My colleagues at the Political Economy Research Institute and I examined a clean-energy program that includes making buildings more energy efficient, expanding and improving mass transit, updating the national electric grid, and developing each of three types of renewable energy sources: wind, solar, and biomass fuels. Here’s what we found.

First, clean-energy activities produce more jobs, dollar for dollar, than fossil fuel-related activities. This is because clean-energy activities tend to be more labor intensive (i.e., more investment dollars go to hiring workers than buying machines), have a higher domestic content (i.e., more dollars are spent on goods and services produced within the United States) and have lower average wages than fossil fuel-related activities. The figures in the table below show how a $1 million investment in clean-energy activities would create more than three times the number of jobs that would be created by investing the same amount in fossil fuels. (See Heidi Garrett-Peltier, Saving Energy Creates Jobs, Dollars & Sense, May/June 2009.)


bearded_gnome 6 years, 9 months ago

Oh who cares aboutso-called "clean!"

Obama energy and monitary policies are raising gas and food prices through the roof.

these democrat crooks who claim to care so much about the poor.


give us cheap energy. do it now.

build that coal plant and build a second one.
yes, we'd export electricity. and in the proess lower the cost of electricity for everyone.

Louie and Marie Antoinette Obama do not care about the poor.

Bill Griffith 6 years, 9 months ago

How do we lower the cost of electricity for everyone and export it to Colorado at the same time? Especially since the ions would not be sent our way. Also, what is the cost of the coal plant divided by Sunflower's share divided by its cooperatives and amoritized over 30 or so years? How does that compare to a combinded cycle gas plant and an investment in energy efficiency and more wind?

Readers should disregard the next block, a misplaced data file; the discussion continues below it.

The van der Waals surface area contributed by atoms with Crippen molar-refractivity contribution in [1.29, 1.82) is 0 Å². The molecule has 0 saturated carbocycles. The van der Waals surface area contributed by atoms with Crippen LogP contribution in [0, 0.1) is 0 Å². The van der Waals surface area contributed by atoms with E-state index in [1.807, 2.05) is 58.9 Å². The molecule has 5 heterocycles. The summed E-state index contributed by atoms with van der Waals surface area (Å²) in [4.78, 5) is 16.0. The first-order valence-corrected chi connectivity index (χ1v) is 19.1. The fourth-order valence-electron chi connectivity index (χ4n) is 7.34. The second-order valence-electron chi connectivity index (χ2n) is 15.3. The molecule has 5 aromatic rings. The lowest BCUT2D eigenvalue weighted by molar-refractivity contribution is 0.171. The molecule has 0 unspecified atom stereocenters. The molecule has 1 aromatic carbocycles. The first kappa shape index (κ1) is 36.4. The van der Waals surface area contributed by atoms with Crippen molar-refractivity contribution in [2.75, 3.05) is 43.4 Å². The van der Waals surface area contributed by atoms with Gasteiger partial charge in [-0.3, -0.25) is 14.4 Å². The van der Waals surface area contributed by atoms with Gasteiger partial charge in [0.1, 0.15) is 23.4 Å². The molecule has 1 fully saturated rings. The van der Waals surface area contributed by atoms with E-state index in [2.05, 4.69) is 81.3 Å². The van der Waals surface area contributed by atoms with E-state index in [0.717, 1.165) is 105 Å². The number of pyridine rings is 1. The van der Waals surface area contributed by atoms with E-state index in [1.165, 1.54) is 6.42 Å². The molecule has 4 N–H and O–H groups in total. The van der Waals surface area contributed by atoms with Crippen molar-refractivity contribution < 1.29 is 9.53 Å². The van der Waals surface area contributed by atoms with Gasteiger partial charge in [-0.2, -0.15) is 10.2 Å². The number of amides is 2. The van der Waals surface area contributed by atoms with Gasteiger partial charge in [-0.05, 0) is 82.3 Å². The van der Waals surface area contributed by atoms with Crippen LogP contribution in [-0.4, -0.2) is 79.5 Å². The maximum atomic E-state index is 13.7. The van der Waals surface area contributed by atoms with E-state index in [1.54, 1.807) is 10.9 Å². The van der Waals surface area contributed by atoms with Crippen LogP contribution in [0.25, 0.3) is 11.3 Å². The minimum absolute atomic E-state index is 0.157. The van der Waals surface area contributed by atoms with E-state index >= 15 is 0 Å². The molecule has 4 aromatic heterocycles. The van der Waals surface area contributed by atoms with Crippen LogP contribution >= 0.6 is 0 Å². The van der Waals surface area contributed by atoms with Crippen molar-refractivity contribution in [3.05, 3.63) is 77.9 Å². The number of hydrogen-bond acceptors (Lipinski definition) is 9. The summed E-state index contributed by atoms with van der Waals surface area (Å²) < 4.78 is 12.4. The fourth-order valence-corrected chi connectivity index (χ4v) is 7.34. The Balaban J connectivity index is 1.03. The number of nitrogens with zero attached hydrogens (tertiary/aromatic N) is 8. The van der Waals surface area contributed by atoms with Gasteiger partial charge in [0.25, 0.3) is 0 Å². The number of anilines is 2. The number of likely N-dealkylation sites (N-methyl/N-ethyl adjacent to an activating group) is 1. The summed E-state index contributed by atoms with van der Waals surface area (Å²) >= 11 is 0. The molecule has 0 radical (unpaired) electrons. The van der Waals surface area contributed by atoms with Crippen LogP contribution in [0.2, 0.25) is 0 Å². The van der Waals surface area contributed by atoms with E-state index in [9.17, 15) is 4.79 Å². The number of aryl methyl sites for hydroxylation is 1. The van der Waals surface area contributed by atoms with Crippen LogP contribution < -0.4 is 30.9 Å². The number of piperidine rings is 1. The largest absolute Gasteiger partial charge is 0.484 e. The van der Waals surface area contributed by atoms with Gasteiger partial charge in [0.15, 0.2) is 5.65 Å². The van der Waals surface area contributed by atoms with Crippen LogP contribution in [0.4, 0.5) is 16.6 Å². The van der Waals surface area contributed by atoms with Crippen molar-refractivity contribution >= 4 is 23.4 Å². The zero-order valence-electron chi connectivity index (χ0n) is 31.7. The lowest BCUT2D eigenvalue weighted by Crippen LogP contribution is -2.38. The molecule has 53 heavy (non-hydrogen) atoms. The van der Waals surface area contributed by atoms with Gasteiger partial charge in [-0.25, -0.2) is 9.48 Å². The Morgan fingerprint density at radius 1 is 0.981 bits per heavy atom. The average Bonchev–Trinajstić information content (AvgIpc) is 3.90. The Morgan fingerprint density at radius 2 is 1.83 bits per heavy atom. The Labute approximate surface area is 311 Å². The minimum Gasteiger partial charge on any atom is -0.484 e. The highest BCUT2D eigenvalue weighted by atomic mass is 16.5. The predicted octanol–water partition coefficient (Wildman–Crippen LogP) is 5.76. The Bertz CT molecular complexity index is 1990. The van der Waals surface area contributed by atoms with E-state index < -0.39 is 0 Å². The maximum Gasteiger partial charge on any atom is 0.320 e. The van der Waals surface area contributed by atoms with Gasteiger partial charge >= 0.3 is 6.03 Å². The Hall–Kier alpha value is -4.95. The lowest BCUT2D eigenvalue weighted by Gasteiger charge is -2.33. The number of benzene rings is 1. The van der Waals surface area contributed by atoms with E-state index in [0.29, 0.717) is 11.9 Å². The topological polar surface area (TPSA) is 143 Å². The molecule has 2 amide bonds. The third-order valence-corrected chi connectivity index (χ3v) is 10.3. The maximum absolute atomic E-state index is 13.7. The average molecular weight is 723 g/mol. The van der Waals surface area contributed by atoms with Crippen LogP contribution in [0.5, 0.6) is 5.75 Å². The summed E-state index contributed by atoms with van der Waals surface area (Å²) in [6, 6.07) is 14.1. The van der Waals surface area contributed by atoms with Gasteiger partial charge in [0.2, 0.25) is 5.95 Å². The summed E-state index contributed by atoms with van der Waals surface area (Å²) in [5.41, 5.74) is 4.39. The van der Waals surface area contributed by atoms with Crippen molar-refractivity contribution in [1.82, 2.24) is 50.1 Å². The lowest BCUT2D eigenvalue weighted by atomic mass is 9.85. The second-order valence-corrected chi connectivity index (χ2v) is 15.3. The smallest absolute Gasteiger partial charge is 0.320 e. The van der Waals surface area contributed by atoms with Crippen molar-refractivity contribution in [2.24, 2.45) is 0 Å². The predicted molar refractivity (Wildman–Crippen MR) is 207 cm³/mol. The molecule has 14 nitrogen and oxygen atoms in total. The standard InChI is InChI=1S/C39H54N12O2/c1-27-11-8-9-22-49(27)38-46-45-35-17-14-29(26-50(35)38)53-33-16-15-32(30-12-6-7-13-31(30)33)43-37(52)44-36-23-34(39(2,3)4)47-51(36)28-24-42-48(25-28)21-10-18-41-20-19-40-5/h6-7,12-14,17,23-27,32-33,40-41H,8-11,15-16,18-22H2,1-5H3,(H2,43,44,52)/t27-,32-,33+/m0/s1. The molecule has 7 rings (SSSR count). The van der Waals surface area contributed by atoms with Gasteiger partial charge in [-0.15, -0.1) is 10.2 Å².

Scott Morgan 6 years, 9 months ago

After years and years of massive regulations here in the U.S. European Airbus now is kicking Boeing's butt in production of passenger jets.

Translation...........good jobs in Europe, no jobbie wobbie here. We in the U.S. have been sucker punched. Happening in all global industries. We wonder why Detroit looks like a war zone.

Merrill, note who is kicking Boeing's butt. A European company. The same Europe belching condemnations at the good ole U.S.A. about Green and Global Warming.

Many uneducated do not see the potential dangers in acting on "the sky is falling" Nuclear Winter, Global Warming, Cooling, Changing climate with crippling regulations.

Electricity is jobs. Cheap electricity brings with it business.

Flap Doodle 6 years, 9 months ago

Headline should be: Group finds the conclusion they had already decided on

Kontum1972 6 years, 9 months ago

what about the Sunflower Ordinance Desoto....thats a super environmental mess...

Kent Shrack 6 years, 9 months ago

Read the law suit now filed against KDHE for rushing though the process. The Lawrence Journal reported that "state employs" worked nights and weekends (for free) to get this passed through before the end of last year, when the new EPA regulations started. First, I don't know of any state employs that work overtime for free. We were told that they worked because,,, they just wanted to get this issue off their desk so they could move on to other things. If it smells like,,,,,,, it probably is. In their rush, they passed this on OLD standards, not ones in place in 2010. If they had waited two weeks this would be under the 2011 standards. This is like having plans for a 1960 car and now wanting to build it per the 1960 vehicle safety standards. I guess I thought KDHE stood for Kansas Department of Health and Environment. Maybe it is Sunflower, just misspelled. The above is only my opinion based on facts that can be found in a quick search.

jafs 6 years, 9 months ago

This should be obvious, of course, but the mission of the KDHE is to protect the health and environment of KS.

Bob Burton 6 years, 9 months ago

You guys need to quit whinning about this because this is little peanuts compared to what is coming down the pike.. Wait until you see the SPP charge on your bill for the high voltage power lines they are going to build for the wind generators.. Have a good day..